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Fitch Affirms Navistar's IDR at 'CCC'; Rates Planned Sr. Sub Convertible Notes 'CC'/'RR6'
October 7, 2013 / 4:28 PM / in 4 years

Fitch Affirms Navistar's IDR at 'CCC'; Rates Planned Sr. Sub Convertible Notes 'CC'/'RR6'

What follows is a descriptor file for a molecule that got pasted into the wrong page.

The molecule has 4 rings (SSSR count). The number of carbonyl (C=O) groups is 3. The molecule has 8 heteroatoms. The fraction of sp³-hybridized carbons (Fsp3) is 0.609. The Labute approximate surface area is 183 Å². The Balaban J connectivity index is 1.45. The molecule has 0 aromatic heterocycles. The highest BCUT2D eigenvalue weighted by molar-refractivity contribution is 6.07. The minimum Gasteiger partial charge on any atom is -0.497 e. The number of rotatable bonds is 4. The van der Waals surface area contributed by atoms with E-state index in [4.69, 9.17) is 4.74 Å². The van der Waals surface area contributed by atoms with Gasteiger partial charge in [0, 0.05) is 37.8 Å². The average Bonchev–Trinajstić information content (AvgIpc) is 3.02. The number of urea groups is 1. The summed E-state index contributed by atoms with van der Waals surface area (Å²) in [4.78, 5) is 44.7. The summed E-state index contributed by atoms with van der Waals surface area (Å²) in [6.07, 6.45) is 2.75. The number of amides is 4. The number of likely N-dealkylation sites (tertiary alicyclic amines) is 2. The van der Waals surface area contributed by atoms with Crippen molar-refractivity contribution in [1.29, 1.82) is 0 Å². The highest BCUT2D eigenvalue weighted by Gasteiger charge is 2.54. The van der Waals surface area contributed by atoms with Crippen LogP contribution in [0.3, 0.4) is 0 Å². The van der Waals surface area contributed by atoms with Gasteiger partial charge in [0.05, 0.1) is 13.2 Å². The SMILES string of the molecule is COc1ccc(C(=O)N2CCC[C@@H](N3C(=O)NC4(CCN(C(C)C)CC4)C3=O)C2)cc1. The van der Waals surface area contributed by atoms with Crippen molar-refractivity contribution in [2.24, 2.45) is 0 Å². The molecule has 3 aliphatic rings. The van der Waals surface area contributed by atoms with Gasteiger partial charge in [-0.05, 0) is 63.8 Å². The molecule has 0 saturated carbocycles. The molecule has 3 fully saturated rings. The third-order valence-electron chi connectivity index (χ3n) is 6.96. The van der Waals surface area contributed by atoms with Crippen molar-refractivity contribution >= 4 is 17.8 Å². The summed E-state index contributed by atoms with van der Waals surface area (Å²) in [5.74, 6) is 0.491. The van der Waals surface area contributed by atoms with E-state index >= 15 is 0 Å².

(The following statement was released by the rating agency) CHICAGO, October 07 (Fitch) Fitch Ratings has affirmed the Issuer Default Ratings (IDRs) for Navistar International Corporation (NAV), Navistar, Inc. and Navistar Financial Corporation (NFC) at 'CCC'. In addition, Fitch assigns a rating of 'CC'/'RR6' to NAV's planned $200 million of senior subordinated convertible notes due 2018. Proceeds from the new notes will be available for general corporate purposes and to repay a portion of 3% senior subordinated notes scheduled to mature October 2014. A full list of ratings is shown at the end of this release. Fitch has removed the Positive Rating Outlook on NAV due to uncertainty about the timing of possible future changes in the company's credit profile, particularly as the operating environment remains difficult. Fitch believes NAV's past actions to revise its engine strategy and improve liquidity could support stronger operating results and rebuild financial flexibility over the long term, but the effectiveness of these actions will be subject to near term challenges surrounding the company's market share and industry demand for heavy duty trucks. Key Rating Drivers NAV has made meaningful progress in implementing its revised engine strategy that involves Selective Catalytic Reduction (SCR) emissions technology. The introduction of SCR technology on NAV's heavy duty engines was completed in August 2013 and is currently being phased in on its medium duty engines. NAV also continues to restructure and streamline its manufacturing and engineering operations to improve efficiency and cut costs which can be expected to support margins over the long term. NAV estimates it will reduce its cost structure by $50 million - $60 million in 2014 in addition to $236 million of savings realized to date. Key rating concerns include low sales volumes related to weak industry demand for heavy duty trucks, declines in the company's market share, high warranty costs, operating losses and negative free cash flow. NAV's share in its traditional heavy and medium duty truck markets fell to 14% and 24%, respectively, in the third fiscal quarter of 2013 compared to 18% and 23%, respectively, in fiscal 2012. Orders have recently improved for certain heavy duty trucks which could begin to boost sales in future periods, but orders for medium duty trucks have been especially weak pending NAV's implementation of SCR technology in the medium duty market. NAV recently added the Cummins medium-duty ISB engine to its offerings, but full introduction of SCR in medium duty engines will take place largely in 2014. Concerns about the availability and use of emissions credits are declining as the production of SCR engines increases. Non-conformance penalties totaled $7 million in the third quarter of fiscal 2013 compared to $10 million in the year-earlier-quarter. NAV has received required regulatory approvals of its reconfigured emissions compliant engines and on-board diagnostics, and there are sufficient emissions credits to support sales of medium duty vehicles equipped with non-compliant engines into 2015. Warranty expense more than doubled in 2012 to $895 million and has remained high in 2013, at $594 million through the first nine months. Charges in 2012 included more than $400 million of adjustments to pre-existing warranties. Warranty expenses are largely attributable to complexity surrounding engine emissions regulations, especially for engines produced in 2010. Cash charges could be high in the near term as NAV makes repairs related to accrued warranty liabilities. Manufacturing sales declined nearly 16% in the first nine months of 2013 due to lower industry deliveries, NAV's deteriorating market share, and lower military sales. NAV continues to generate significant operating losses and may not return to profitability until it completes its transition to SCR technology and rebuilds market share. To preserve cash, NAV is limiting capital spending, pruning non-core operations, and expanding restructuring actions. Manufacturing free cash flow (FCF) was negative $383 million through the first nine months of fiscal 2013. Fitch expects it will be negative for the full year and possibly again in fiscal 2014 before the full impact of NAV's revised engine strategy and cost restructuring become evident. NAV's FCF is usually strongest in the last two quarters but is currently pressured by low sales volumes, costs to implement SCR emissions technology, high warranty cash costs, and pension contributions. FCF in 2014 could potentially benefit from higher sales volumes if the growth in orders for heavy duty trucks in the third quarter is sustained, costs decline related to the implementation of SCR, and NAV realizes expected savings from restructuring. NAV's liquidity at July 31, 2013 included manufacturing cash and marketable securities totaling $1,026 million (net of BDT and BDP joint venture cash and restricted cash) compared to net cash of $1,448 million at FYE Oct. 31, 2012. NAV also has an undrawn $175 million ABL facility. Liquidity was offset by current maturities of manufacturing long term debt of $116 million. Liquidity could decline through early 2014 when working capital is typically negative. However, working capital may be less cyclical in the near term due to weak sales levels. In addition, NAV's financial services business is conservatively leveraged, which provides adequate capacity to support a planned $270 million intercompany loan to NAV. Pension contributions represent a recurring use of cash. NAV estimates it will be required to contribute $166 million in 2013 and at least $200 million annually between 2014 and 2016. The company contributed $157 million in 2012 and $86 million through the first nine months of 2013. NAV's net pension obligations increased to $2.1 billion at the end of fiscal 2012 from $1.8 billion in 2011. The favorable impact of higher interest rates on the pension liability calculation could potentially reduce the liability at the end of 2013. Rating Sensitivities Fitch could take a positive rating action if manufacturing FCF returns toward a sustainable breakeven level, the SCR engine strategy is completed successfully, NAV's market share recovers, restructuring and integration lead to further cost savings, and earnings improve. Fitch could take a negative rating action if NAV's market share fails to recover or liquidity declines materially from current levels. If NAV's operating performance does not improve sufficiently in the next several quarters, the company could be challenged to fund capital expenditures, seasonal working capital requirements, pension contributions and interest expense. Several investors have accumulated a material portion of NAV's common shares which contributes to some uncertainty about long-term operating and financial policies. The ratings could also be negatively affected depending on the outcome of the SEC's investigation of the company's accounting and disclosure practices. The Recovery Rating (RR) of '1' for Navistar Inc.'s $700 million term loan supports a rating of 'B', three levels above NAV's IDR, as the loan can be expected to recover more than 90% in a distressed scenario based on a strong collateral position. The 'RR4' for senior unsecured debt reflects average recovery prospects in a distressed scenario. The RR '6' for senior subordinated convertible notes reflects a low priority position relative to NAV's other debt. Navistar Financial Corporation Fitch believes NFC is core to NAV's overall franchise, and the IDR of the finance subsidiary is directly linked to that of its ultimate parent due to the close operating relationship and importance to NAV, as substantially all of NFC's business is connected to the financing of new and used trucks sold by NAV and its dealers. The linkage also reflects the potential that, under a stress scenario, NAV may seek to extract capital and/or unencumbered assets from NFC. The relationship between NAV and NFC is formally governed by the Master Intercompany Agreement. Also, there is a requirement referenced in NFC's credit agreement requiring Navistar, Inc. or NAV to own 100% of NFC's equity at all times. Fitch views NFC's operating performance and overall credit metrics as neutral to NAV's rating. NFC's performance has not changed materially compared to Fitch's expectations, but its financial profile remains tied to NAV's operating and financial performance. Total financing revenue declined in third quarter 2013 (3Q13) on continued reduction of NFC's retail portfolio balance and lower wholesale financing volume to dealers. The average receivables balance declined to $1.6 billion at July 31, 2013 compared to $2.3 billion one-year prior. NFC's asset quality remains stable, reflecting the mature retail portfolio which is running off. Charge-offs and provisioning volatility has declined as NFC focuses on its wholesale portfolio, which historically has experienced lower loss rates relative to the retail portfolio. NFC's leverage has remained at historically low levels due to reduced overall financing needs. Balance sheet leverage, as measured by total debt to equity, was 2.36x in 3Q13 compared to 3.98x one-year prior. Management believes NFC can more effectively operate with a leverage target between 5x and 6x, consistent with historic levels and with other Fitch-rated captives. The company is contemplating financing actions, which may include reestablishing dividends from NFC to NAV in efforts to maintain adequate asset coverage and leverage, as well as to enhance liquidity at NAV in the medium to longer term. Liquidity is adequate at July 31, 2013, with $5.2 million of unrestricted cash and approximately $768 million of availability under its various borrowing facilities. In February and September 2013, NFC completed refinancings of a portion of its borrowing facilities which Fitch believes mitigates some potential near-term liquidity constraints. The 'RR4' for NFC's senior secured credit facilities reflects average recovery prospects in a distressed scenario. As of July 31, 2013 debt totaled nearly $3.1 billion at NAV, including unamortized discount, and $1.7 billion at the Financial Services segment, the majority of which is at NFC. Fitch has affirmed the following ratings: Navistar International Corporation --Long-term IDR at 'CCC'; --Senior unsecured notes at 'CCC'/'RR4'; --Senior subordinated notes at 'CC'/'RR6'. Navistar, Inc. --Long-term IDR at 'CCC'; --Senior secured bank term loan at 'B'/'RR1'. Cook County, Illinois --Recovery zone revenue facility bonds (Navistar International Corporation Project) series 2010 at 'CCC'. Illinois Finance Authority (IFA) --Recovery zone revenue facility bonds (Navistar International Corporation Project) series 2010 at 'CCC'. Navistar Financial Corporation --Long-term IDR at 'CCC'. --Senior secured bank credit facilities at 'CCC'/'RR4'. Contact: Primary Analyst (Navistar International Corporation) Eric Ause Senior Director +1-312-606-2302 Fitch Ratings, Inc. 70 W. Madison Street Chicago, IL 60602 Secondary Analyst Craig Fraser Managing Director +1-212-908-0310 Committee Chairperson Mark Sadeghian Senior Director +1-312-368-2090 Primary Analyst (Navistar Financial Corporation) Johann Juan Director +1-312-368-3339 Secondary Analyst Katherine Hughes Associate Director +1-312-368-3123 Committee Chairperson Ed Thompson Senior Director +1-212-908-0364 Media Relations: Brian Bertsch, New York, Tel: +1 212-908-0549, Email: brian.bertsch@fitchratings.com. Additional information is available at 'www.fitchratings.com'. Applicable Criteria and Related Research: --'Corporate Rating Methodology' (Aug. 5, 2013); --'Parent and Subsidiary Rating Linkage' (Aug. 5, 2013); --'Finance and Leasing Companies Criteria' (Dec. 11, 2012); --'Global Financial Institutions Rating Criteria' (Aug. 15, 2012); --'Rating FI Subsidiaries and Holding Companies' (Aug. 10, 2012); --'Recovery Ratings for Financial Institutions' (Aug. 19, 2013); --'Recovery Ratings and Notching Criteria for Non-Financial Corporate Issuers' (Nov. 13, 2012). Applicable Criteria and Related Research: Corporate Rating Methodology: Including Short-Term Ratings and Parent and Subsidiary Linkage here Finance and Leasing Companies Criteria here Global Financial Institutions Rating Criteria here Rating FI Subsidiaries and Holding Companies here Recovery Ratings for Financial Institutions here Recovery Ratings and Notching Criteria for Non-Financial Corporate Issuers here Additional Disclosure Solicitation Status here ALL FITCH CREDIT RATINGS ARE SUBJECT TO CERTAIN LIMITATIONS AND DISCLAIMERS. PLEASE READ THESE LIMITATIONS AND DISCLAIMERS BY FOLLOWING THIS LINK: here. IN ADDITION, RATING DEFINITIONS AND THE TERMS OF USE OF SUCH RATINGS ARE AVAILABLE ON THE AGENCY'S PUBLIC WEBSITE 'WWW.FITCHRATINGS.COM'. PUBLISHED RATINGS, CRITERIA AND METHODOLOGIES ARE AVAILABLE FROM THIS SITE AT ALL TIMES. FITCH'S CODE OF CONDUCT, CONFIDENTIALITY, CONFLICTS OF INTEREST, AFFILIATE FIREWALL, COMPLIANCE AND OTHER RELEVANT POLICIES AND PROCEDURES ARE ALSO AVAILABLE FROM THE 'CODE OF CONDUCT' SECTION OF THIS SITE. FITCH MAY HAVE PROVIDED ANOTHER PERMISSIBLE SERVICE TO THE RATED ENTITY OR ITS RELATED THIRD PARTIES. DETAILS OF THIS SERVICE FOR RATINGS FOR WHICH THE LEAD ANALYST IS BASED IN AN EU-REGISTERED ENTITY CAN BE FOUND ON THE ENTITY SUMMARY PAGE FOR THIS ISSUER ON THE FITCH WEBSITE.